Wednesday, April 9, 2008

Open-source access and copyright issues

Regarding the pros and cons of open-source access to writing, I've heard two sides in the scientific community. One is that scientists need access to the results of each other's work as soon as possible, particularly in a global community. Many prestigious departments and universities have begun permitting papers to be posted on their websites as soon as they are written or vetted by the authors' respective departments. Who becomes known for a discovery first is very important in terms of prestige, honors and possible commercial offshoots. Most academic writing benefits scientists' (and other academics') careers indirectly; they are usually not paid for their writing. In fact, most academic and scientific journals charge them to publish, so much more of their time than they would like to spend goes toward seeking grants to cover such charges.

On the other hand, scientific journals say that the volunteer peer-review process is crucial to maintaining the quality and integrity of research. As for attribution, each journal article includes its submission date as verification in case of a dispute over who discovered a process or phenomenon first. Such journals are already under a great deal of pressure from their members to reduce page charges, particularly for color reproductions of charts, graphs and other illustrations. Some are now discouraging print subscriptions and trying to move individuals and institutions, including libraries, to exclusively electronic subscriptions. Surprisingly, however, publication costs do not decline as much as one might think when paper and postage are eliminated.

Another issue is that papers that are posted before peer review may be revised by the authors as more information is available. This may result in confusion over which results are accurate. The increasing use of multimedia supplements to papers also affects the publishing process. Work that is available electronically can be much richer, in terms of color, video, etc., than what can be economically printed. So a journal's dilemma becomes: Which is the official journal, the print journal academic libraries still subscribe to, or the electronic version? So far, most journals are requiring authors to pay color charges for images to be printed if they want them to be available in color electronically. Resistance to electronic-only subscriptions remains high but is declining as the advantages of cost, speed and supplementary materials are recognized.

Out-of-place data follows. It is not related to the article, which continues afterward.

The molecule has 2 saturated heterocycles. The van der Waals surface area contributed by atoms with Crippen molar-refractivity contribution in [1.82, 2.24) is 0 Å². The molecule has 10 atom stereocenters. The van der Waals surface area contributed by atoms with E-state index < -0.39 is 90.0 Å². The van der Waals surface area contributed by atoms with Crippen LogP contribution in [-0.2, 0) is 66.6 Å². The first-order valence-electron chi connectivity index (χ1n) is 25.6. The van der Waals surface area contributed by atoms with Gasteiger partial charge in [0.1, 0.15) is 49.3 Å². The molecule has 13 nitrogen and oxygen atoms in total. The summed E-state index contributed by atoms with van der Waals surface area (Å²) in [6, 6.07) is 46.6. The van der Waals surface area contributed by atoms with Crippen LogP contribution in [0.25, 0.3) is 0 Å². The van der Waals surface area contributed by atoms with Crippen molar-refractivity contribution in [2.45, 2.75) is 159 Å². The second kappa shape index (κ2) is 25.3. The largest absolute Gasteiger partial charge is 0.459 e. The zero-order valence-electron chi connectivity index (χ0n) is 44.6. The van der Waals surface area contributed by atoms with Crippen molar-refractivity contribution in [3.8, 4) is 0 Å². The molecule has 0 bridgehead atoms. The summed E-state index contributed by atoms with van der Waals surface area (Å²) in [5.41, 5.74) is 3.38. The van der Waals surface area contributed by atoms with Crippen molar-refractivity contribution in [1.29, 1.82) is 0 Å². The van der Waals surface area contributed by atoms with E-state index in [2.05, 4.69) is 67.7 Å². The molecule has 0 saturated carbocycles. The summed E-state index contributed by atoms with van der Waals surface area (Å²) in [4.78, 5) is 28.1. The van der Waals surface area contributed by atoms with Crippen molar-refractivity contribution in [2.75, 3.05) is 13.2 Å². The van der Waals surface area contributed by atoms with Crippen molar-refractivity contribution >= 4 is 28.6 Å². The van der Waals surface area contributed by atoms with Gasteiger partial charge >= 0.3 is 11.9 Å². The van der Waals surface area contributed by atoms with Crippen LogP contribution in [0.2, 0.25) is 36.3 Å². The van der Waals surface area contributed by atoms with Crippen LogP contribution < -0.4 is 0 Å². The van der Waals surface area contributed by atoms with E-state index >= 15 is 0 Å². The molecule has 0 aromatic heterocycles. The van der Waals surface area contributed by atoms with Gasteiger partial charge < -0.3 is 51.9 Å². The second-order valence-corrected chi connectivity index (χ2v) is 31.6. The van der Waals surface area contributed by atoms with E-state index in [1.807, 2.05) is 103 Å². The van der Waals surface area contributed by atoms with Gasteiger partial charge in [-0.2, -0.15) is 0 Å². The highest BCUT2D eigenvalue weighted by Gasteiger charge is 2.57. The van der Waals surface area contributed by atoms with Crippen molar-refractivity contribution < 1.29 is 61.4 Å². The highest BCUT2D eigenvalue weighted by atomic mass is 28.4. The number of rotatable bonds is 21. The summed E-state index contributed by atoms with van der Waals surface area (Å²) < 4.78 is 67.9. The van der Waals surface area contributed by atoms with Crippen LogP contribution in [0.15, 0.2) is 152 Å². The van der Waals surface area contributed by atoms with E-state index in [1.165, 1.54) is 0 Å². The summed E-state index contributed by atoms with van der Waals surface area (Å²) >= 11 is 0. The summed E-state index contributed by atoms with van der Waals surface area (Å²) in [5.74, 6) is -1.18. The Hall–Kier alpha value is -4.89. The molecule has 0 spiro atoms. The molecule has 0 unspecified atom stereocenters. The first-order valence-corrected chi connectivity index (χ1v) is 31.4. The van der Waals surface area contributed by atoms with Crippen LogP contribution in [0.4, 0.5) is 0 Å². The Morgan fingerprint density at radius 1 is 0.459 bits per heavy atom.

The copyright process in scientific journals is different from other publications. Authors must transfer their copyrights to the journals upon submission, but they still retain most rights. Reprints, however, require permission from the journals. Increasingly, U.S. journals are publishing work from abroad, where copyright laws are quite different. Another trend is that many individuals and institutions are collaborating on research and publication of results. Consequently, journals are being driven to change their policies. In 2007, for example, one scientific society that publishes a number of journals began making accepted papers accessible via its website immediately upon acceptance by the peer-review editor, if desired by the author(s). Some accepted papers require considerable post-acceptance editing, which is why the production process can take several months, but at least the meat of the work will be searchable as soon as it has been validated by the peer-review process.

This helps to explain why a substantial number of academics support open-sourcing. Their self-interest is quite different from that of the typical writer. For one thing, most of their work is developed by teams and most articles are co-authored, with any financial benefits shared by their institutions. The sooner their work becomes known, the sooner they receive invitations to speak, inquiries from potential commercial interests, promotions, and funding for further research.